It’s the last day of August, 2021, and schools are officially back in person. Are you holding your breath or sighing with relief? Or a little bit of both? What’s going on this week?
Mayor Bowser chose to ring in the new school year with a ribbon-cutting at Eliot-Hine Middle School yesterday. Members of her administration, such as Acting DDOT director Everett Lott, stood around the area and waving 15-mile per hour signs while reminding people to slow down. Considering that C Street NE is a well-known speedway where there is both congestion and speeding, we hope to see more than just signs that are easily disregarded and look forward to the completion of the C Street project, which has been in the works in some form for over eleven years. (Take a look at this now-defunct blog from a former neighbor and weep.)
The first day of school seemed to go smoothly enough, but some parents were (and still are) upset and worried about lunchtime and snack time– especially for unvaccinated children under 12. Although parents have clamored for a virtual option, especially for children with medically compromised siblings, the District government has not budged at all. Charles Allen held a town hall last week –prompted by his school visits solo and with Ward 6 SBOE rep Jessica Sutter, where things looked very not-ready (WTOP). The following day, the Mayor’s office announced that it would be switching from opt-in for COVID testing to opt-out. That is, you don’t need to sign in to be part of testing, but you do have to actively say you do not wish for your child to be part of testing– a small step that makes a big difference in the number of people who are tested on an average day.
By the way, I live-tweeted Thursday’s town hall. If you’re interested in reading that thread, you can click through and read here.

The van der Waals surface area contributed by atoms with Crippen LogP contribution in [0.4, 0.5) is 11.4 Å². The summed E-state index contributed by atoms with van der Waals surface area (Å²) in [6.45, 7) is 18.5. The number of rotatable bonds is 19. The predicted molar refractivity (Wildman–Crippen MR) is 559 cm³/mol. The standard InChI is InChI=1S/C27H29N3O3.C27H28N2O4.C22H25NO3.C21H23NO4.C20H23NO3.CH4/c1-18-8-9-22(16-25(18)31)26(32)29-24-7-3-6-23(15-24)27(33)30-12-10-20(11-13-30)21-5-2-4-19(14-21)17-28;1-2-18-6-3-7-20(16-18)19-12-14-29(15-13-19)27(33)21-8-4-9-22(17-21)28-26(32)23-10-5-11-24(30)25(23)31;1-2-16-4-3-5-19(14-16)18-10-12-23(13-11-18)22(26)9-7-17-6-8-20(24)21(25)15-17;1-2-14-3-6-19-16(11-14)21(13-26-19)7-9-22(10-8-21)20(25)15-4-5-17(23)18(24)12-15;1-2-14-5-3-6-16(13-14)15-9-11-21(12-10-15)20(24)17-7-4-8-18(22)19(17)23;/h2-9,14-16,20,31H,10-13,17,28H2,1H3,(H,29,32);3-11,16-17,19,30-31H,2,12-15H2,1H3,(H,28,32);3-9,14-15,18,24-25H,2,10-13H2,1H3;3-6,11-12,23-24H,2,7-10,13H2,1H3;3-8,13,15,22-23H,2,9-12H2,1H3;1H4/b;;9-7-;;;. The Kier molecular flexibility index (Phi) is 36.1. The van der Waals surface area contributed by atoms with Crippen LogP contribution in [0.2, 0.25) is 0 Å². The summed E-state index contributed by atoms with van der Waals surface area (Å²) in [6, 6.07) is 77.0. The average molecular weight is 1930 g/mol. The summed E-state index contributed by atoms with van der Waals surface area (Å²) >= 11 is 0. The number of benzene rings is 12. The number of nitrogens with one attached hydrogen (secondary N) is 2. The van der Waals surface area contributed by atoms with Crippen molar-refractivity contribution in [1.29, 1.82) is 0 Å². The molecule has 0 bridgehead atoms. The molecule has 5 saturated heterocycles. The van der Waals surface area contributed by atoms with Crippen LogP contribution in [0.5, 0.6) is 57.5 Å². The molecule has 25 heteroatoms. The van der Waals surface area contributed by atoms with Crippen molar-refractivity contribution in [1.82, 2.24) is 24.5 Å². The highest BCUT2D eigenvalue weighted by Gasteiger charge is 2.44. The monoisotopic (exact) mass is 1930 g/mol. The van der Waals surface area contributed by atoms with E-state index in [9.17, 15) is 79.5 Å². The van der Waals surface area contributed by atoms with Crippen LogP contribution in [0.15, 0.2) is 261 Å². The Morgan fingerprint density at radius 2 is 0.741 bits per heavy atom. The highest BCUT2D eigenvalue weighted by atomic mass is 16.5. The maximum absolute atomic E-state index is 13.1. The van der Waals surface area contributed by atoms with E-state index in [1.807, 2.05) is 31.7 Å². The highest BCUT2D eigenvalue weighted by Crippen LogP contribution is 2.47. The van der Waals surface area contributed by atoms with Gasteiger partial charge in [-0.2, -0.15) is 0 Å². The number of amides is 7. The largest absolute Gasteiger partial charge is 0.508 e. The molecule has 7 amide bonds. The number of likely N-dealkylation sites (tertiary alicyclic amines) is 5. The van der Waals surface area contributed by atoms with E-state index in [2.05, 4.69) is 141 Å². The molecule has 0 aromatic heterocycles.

After many readers and residents complained about the state of Eastern Market Metro Plaza and shared photos of litter, overturned chairs and tables, chalk-drawn vandalism and other minor but no less annoying problems, the Capitol Hill BID announced this week that they will start a pilot program tending to the plaza until 7 p.m.– this is four hours beyond their regular core service which ends at 3 p.m. This pilot program will start September 1 and will gauge how much additional need for care is necessary to sustain the plaza.
D.C. Delegate Eleanor Holmes Norton introduced legislation to remove the National Capital Planning Commission’s authority over the District, as it limits the local government and its ability to develop the city. You can read the press release here.
The Test Yourself program for free COVID tests through the DC Public Library has been expanded. When it was introduced back in August, Test Yourself was only available at the Watha T. Daniel Shaw Library, which is not convenient to the majority of Ward 6 residents, for instance. If you’re in Ward 6, you can now pick up tests at the following locations:
- Arthur Capper Community Center (1000 5th St SE) – opens on Monday, August 30
- Rosedale Recreation Center (1701 Gales St NE) – opens on Monday, August 30
- Southwest Library (900 Wesley Pl SW) – opens on Wednesday, September 1 and will be open for pick up Monday-Wednesday, 10 am – 6 pm; Thursday, 12 pm – 6 pm; and Friday & Saturday, 10 am – 6 pm.
- DC Health (899 N Capitol St NE) – opens on Wednesday, September 1 and will be open for pick up Monday-Friday, 9 am – 5 pm
Comedian Ali Wong ate from Cane on H Street NE backstage and she gave a shoutout to the food via Instagram! According to Washington Business Journal, she also ate takeout from other restaurants around town, like Thamee. Excuse me while I dream of that snapper escovitch.